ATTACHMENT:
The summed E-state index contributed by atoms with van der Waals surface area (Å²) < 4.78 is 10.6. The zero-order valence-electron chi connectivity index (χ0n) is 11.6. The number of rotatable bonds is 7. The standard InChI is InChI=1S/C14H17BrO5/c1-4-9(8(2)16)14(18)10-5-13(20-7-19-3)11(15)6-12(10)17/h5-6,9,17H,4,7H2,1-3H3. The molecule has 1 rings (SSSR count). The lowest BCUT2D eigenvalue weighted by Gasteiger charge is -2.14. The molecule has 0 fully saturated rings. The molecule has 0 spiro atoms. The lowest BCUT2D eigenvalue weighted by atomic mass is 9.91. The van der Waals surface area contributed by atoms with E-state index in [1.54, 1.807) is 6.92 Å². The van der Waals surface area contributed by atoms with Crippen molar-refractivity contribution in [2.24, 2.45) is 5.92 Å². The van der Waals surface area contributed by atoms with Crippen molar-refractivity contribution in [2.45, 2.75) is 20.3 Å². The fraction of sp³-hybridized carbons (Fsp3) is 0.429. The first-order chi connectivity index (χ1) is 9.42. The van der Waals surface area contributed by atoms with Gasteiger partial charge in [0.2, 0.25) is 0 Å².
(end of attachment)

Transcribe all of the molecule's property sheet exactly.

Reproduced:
The summed E-state index contributed by atoms with van der Waals surface area (Å²) < 4.78 is 10.6. The zero-order valence-electron chi connectivity index (χ0n) is 11.6. The number of rotatable bonds is 7. The standard InChI is InChI=1S/C14H17BrO5/c1-4-9(8(2)16)14(18)10-5-13(20-7-19-3)11(15)6-12(10)17/h5-6,9,17H,4,7H2,1-3H3. The molecule has 1 rings (SSSR count). The lowest BCUT2D eigenvalue weighted by Gasteiger charge is -2.14. The molecule has 0 fully saturated rings. The molecule has 0 spiro atoms. The lowest BCUT2D eigenvalue weighted by atomic mass is 9.91. The van der Waals surface area contributed by atoms with E-state index in [1.54, 1.807) is 6.92 Å². The van der Waals surface area contributed by atoms with Crippen molar-refractivity contribution in [2.24, 2.45) is 5.92 Å². The van der Waals surface area contributed by atoms with Crippen molar-refractivity contribution in [2.45, 2.75) is 20.3 Å². The fraction of sp³-hybridized carbons (Fsp3) is 0.429. The first-order chi connectivity index (χ1) is 9.42. The van der Waals surface area contributed by atoms with Gasteiger partial charge in [0.2, 0.25) is 0 Å².